Sorry for the slowdown in posting. It’s been tremendously busy here lately with hosting our annual high school math competition this past weekend and then digging out from midterms.

Today in Modern Algebra, we continued working on proving a theorem that says that if \(a\) is a group element and the order of \(a\) is \(n\), then \(a^i = a^j\) if and only if \(i \equiv j \ \mathrm{mod} \ n\). In fact, this was the third day we’d spent on this theorem. So far, we had written down the hypothesis and several equivalent forms of the conclusion and I had asked the students what they should do next. Silence. More silence. Finally, I told them to pair off, and please exit the room. Find a quiet spot somewhere else in the building and tell me where you’ll be. Work on the proof for ten minutes and then come back.

As I wandered around from pair to pair I was very surprised to find animated conversations taking place about the proof. It wasn’t because of the time constraint — they’d been at this for three days now. For whatever reason, they were suddenly *into it*. One pair was practically arguing with each other over the right approach to take. By the end of the 10 minutes, two of the groups had come up with novel and mathematically watertight arguments. Between the two, and with a little bit of patching and a lemma that needs to be proven still, they generated the proof.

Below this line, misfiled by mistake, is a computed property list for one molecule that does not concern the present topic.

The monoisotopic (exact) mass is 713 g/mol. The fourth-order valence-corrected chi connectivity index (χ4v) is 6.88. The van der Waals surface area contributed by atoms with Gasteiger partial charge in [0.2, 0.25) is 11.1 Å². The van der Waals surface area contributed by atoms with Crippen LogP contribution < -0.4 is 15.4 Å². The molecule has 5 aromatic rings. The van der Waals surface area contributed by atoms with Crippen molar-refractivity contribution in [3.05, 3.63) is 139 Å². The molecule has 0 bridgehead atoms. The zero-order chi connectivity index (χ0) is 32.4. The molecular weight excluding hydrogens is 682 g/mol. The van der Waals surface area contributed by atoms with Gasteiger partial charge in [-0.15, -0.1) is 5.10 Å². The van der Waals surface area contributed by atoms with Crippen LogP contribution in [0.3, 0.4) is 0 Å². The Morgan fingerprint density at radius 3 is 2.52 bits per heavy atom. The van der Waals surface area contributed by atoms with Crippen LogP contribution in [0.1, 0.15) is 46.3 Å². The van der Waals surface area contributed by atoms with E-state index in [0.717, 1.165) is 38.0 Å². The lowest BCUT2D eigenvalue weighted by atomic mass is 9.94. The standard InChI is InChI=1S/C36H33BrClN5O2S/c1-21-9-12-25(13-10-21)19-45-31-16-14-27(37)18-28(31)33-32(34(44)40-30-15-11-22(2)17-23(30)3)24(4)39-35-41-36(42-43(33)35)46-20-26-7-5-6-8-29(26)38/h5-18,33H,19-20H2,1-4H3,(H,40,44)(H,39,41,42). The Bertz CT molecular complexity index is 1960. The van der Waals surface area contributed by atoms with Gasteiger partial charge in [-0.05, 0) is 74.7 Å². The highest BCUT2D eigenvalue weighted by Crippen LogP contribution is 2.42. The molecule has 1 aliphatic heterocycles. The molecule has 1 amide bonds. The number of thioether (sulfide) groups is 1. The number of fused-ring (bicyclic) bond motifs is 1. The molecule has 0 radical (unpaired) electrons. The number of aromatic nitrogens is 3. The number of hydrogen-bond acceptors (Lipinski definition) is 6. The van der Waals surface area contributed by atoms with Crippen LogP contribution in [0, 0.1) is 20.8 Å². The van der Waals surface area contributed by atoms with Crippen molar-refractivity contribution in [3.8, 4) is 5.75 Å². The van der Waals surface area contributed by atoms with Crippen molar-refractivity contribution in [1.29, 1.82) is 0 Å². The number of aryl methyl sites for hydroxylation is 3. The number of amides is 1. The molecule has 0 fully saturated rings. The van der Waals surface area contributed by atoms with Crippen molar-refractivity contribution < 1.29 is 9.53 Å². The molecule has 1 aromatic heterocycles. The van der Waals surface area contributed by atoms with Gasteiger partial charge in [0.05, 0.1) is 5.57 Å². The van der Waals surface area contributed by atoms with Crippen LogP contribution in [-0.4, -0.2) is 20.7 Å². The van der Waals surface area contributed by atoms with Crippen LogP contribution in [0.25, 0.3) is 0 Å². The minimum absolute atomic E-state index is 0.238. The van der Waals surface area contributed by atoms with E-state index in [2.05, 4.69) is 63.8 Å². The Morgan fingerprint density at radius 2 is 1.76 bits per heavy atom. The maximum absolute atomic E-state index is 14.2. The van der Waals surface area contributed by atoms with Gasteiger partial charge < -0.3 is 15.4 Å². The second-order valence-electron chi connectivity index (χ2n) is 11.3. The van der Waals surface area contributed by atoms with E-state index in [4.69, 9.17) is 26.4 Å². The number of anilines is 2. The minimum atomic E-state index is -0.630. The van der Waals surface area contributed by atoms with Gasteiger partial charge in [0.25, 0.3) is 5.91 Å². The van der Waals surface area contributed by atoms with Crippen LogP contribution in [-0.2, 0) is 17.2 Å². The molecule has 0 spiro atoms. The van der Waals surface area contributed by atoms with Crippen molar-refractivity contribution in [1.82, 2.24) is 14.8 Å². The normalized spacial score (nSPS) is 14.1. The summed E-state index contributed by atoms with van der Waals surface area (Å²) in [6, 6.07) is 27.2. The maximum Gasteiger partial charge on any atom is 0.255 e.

One student made the remark that she had been thinking of these ideas all along, but *she didn’t feel like it was OK to say anything*. This is a very verbal, conversational class done in Moore method style, so I can only interpret that comment to mean that she didn’t feel free enough, or bold enough, to say what she was thinking. The right proof was just bottled up in her mind all this time.

There’s something about our physical surroundings which figures in significantly to our effectiveness as problem solvers. Getting out of the classroom, for this one student at least, was tantamount to giving her permission to have the correct thoughts she was already having and to express them in a proof. I think our problem solving skills are highly inhibited by fear — fear that we will be wrong. And it takes a tremendous amount of confidence and/or courage as a problem solver to overcome that fear.

When you feel that fear in a classroom, it becomes compounded by the dread of looking like an idiot. Changing the surroundings — making things a little less cozy, a little more unusual and uncertain — doesn’t seem to make the fear go away as much as it helps us feel like that fear is perfectly normal and manageable, if not less fearful.